US College 101: How to deal with homesickness?

Hi! I’m Timothy, a recent UCLA community college transfer, about to start my senior year at UCLA. I’m going to give you a few pointers on surviving your first month as a freshman or exchange student.

Hong Kong, where I call home

General Tips

First thing you will learn as an US College student: learn to live independently.

You’ll get plenty of opportunities to live independently: learning to drive, to cook, to learn (yes, you need to learn how to learn efficiently!), how to navigate the city, fight for your own rights, protect yourself and friends and everything in between.

Feeling homesick? I did too! Did I cry? Yes I did! Being able to accept that humans are fallible and human emotions are normal are huge milestones for your adult life.

Reading about other people’s experiences are not enough. You have to experience them.

It’s good reading about how other people deal with challenges and how they manage/fail to manage to overcome them, but you actually have to go out there and experience the anxiety, homesickness and nervousness first hand to internalize the value of an American education.

Go out there. Just do it!

I know it sounds cliché, but living in a place where the only dependent is yourself (perhaps not financially for some), you need to think for yourself.

It makes you feel so alive when you have do “literally” everything.

How to deal with homesickness/boredom?

You may ask how does one deal with homesickness? You deal with homesickness by getting used to it. Most common methods of dealing with homesickness are:

  1. Talking to friends and family back home

This is probably you go-to response if you are homesick. “I miss home! I need to grab onto anyone and anything that reminds of home!” This works for the first few days and is recommended. Accept that it is natural to miss the place that you have been living in for around 17 – 20 (maybe more) of your life. Suddenly letting all of it go is challenging at first.

That’s how I felt too!

Pro Tip: Call home and friends for the first few days, then reduce the frequency and duration accordingly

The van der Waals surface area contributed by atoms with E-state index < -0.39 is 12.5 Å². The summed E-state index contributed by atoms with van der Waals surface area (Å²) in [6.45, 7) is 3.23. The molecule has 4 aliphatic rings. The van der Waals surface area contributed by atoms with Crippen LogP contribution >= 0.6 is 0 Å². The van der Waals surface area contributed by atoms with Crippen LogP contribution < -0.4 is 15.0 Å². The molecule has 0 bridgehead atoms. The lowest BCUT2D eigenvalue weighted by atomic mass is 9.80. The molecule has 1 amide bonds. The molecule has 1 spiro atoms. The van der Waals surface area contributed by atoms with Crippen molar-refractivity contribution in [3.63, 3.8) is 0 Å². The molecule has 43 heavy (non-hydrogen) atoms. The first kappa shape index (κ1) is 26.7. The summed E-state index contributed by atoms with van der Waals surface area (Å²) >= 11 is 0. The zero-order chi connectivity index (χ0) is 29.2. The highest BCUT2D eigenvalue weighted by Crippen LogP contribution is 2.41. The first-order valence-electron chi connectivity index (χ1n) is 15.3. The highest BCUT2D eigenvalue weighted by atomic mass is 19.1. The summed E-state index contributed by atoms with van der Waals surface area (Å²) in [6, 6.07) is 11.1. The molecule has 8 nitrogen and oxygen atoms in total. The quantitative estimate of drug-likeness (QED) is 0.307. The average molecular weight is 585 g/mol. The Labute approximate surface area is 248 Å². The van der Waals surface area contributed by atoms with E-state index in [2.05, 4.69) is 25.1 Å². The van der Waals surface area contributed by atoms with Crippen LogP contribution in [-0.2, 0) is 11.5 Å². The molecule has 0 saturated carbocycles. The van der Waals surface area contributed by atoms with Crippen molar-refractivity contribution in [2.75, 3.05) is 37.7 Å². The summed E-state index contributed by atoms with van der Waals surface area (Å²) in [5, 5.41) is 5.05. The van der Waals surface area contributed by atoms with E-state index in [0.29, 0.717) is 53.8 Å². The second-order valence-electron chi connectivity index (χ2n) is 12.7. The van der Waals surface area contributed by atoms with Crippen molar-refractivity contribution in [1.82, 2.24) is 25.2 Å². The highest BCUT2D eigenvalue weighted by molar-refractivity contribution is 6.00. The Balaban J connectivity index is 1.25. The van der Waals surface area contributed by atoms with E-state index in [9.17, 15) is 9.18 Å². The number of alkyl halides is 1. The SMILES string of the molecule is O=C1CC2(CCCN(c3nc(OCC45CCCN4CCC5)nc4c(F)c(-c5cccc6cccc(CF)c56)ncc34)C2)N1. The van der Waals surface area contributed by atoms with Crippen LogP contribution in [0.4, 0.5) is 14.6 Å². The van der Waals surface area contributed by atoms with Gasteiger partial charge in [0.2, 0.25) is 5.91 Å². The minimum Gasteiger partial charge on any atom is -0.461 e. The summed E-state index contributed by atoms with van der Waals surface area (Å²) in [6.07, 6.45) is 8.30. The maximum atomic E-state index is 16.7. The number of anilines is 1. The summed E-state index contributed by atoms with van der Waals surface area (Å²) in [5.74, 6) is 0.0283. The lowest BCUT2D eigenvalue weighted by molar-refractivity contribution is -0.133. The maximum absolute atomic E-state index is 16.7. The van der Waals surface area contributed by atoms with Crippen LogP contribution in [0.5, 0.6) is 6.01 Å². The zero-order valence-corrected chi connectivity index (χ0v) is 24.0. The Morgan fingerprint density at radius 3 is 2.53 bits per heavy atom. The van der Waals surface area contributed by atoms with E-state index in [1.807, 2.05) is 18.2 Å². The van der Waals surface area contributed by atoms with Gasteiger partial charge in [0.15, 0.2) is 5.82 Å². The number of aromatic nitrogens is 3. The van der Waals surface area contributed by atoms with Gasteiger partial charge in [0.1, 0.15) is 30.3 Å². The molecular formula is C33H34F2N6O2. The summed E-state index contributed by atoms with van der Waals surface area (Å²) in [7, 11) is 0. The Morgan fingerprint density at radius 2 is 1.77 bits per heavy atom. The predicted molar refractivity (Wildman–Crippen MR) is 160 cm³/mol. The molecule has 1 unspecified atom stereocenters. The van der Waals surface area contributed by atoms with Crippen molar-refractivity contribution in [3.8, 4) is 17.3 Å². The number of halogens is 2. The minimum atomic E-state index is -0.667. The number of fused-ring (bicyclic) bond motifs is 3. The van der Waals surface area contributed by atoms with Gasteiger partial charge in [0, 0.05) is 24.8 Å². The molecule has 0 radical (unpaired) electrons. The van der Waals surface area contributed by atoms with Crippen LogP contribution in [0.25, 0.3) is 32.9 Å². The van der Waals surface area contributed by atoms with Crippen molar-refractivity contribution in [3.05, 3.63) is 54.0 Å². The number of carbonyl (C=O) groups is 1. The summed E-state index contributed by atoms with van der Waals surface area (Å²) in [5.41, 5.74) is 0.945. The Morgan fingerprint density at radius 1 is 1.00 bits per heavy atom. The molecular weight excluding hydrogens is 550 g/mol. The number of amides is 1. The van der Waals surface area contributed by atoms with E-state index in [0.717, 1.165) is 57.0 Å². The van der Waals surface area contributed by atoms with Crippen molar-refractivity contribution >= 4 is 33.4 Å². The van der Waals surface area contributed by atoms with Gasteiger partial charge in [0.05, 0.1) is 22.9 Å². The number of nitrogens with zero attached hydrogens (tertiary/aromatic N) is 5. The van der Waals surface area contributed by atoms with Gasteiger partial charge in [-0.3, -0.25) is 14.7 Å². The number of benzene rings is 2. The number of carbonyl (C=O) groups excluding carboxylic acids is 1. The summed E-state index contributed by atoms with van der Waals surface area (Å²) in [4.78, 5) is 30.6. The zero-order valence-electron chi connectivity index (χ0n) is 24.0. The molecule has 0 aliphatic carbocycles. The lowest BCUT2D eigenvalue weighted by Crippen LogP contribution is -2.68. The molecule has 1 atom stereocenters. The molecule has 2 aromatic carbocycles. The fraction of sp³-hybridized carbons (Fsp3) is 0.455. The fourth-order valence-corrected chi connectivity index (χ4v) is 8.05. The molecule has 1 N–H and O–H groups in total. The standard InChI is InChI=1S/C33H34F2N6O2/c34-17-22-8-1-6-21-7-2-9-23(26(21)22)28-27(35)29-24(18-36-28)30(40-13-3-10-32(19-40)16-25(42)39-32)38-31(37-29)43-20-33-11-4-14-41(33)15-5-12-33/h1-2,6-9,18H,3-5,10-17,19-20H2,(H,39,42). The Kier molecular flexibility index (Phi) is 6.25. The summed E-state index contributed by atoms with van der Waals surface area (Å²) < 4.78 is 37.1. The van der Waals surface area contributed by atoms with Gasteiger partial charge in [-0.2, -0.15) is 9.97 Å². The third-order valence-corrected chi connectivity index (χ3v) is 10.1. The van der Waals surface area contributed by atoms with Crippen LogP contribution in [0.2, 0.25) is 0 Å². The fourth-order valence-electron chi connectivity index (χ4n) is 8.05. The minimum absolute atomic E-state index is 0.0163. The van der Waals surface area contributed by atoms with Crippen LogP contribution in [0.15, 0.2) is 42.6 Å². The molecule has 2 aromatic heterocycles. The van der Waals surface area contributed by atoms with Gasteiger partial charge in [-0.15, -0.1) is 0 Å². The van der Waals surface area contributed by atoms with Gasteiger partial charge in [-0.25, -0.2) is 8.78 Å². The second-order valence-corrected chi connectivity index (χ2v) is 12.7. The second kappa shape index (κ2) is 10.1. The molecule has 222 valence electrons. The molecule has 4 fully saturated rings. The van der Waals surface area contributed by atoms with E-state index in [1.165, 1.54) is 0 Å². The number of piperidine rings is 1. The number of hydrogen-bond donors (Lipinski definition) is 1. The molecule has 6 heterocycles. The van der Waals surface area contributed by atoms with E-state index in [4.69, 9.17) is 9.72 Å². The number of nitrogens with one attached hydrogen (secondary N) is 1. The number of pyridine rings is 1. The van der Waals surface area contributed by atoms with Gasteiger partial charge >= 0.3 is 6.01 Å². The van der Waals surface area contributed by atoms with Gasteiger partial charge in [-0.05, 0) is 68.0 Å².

Proactively reducing the frequency and duration of your calls is important because it allows you to truly immerse yourself in your new environment. Finding new friends and communities in an unfamiliar environment is an important skill to acquire.

2. Have a consistent groups that you hang out with

The key here is consistence. You should find or develop your own consistent group of friends who will always have your back while you are feeling stressed and experiencing hardships (financial, emotional and physical). Your group should be diverse (if possible) with people from all walks of life, different years, various majors, diverse ethnicity and religions. The rule of thumb of telling who your good friends are is that you are willing to share ANYTHING with them and that they are RECEPTIVE to your opinions. They will give you feedback but will listen to you first before they give their comments. Good friends will also share anything that crosses their mind. You are willing to go out of you way to help and support your friends. I always have a support group in the my community so that I give support and get supported.

IMPORTANT: If you think you consistent group does not suit you, DON’T STICK TO IT. Find and develop a group of new friends that you can depend on.

2. Pick up a hobby or interest

Picking up a hobby or interest such as reading, watching movies, doing a sport, writing apps, drawing and design and learning an instrument allows you to optimize your independent time in mastering these hobbies. You can meet friends while engaging in these activities and improve your fulfillment and productivity. You can most certainly join a club on campus to cultivate your hobby. I took up jogging while I was at community college. I used to run every evening after school.

Pro Tip: Pick up a hobby that you think that you are “not good” at. You never know whether you will enjoy the activity or not. Go try something new.

3. Find friends from home

Typically at a large university, there are dedicated communities for specific ethnicity and religions. You can join these groups if you miss home. I recommend that you socialize with these people but remember to keep a healthy balance of local friends and friends from home.

UCLA Hong Kong Student Society

4. Learn cooking

Getting bored in college is the perfect time to master some culinary skills. Learning to cook properly takes time with plenty of trials and errors along the way. Better to learn how to cook up some basic but also delicious dishes when you have the time to learn. Learn cooking from Gordon Ramsay’s Masterclass or YouTube!

Learn to cook!

5. Go to your high school’s alumni chapter

If you went to an established or international high school at your home, you should visit their respective alumni chapters in your area. Speaking from a Hong Kong high school student, our school has alumni chapters across the world*.

Selected Overseas Chapters for Hong Kong’s high schools:

Wahyanites Around the World (for WYHK and WYK): www.wahyan.net

La Salle College Overseas Chapter: http://www.lscoba.com/sub_cat.php?catid=2&subid=15

Wah Yan Alumni Association SF Bay Chapter

That’s it for now. I think these tips are good enough for anyone who just started college as a freshman or exchange student.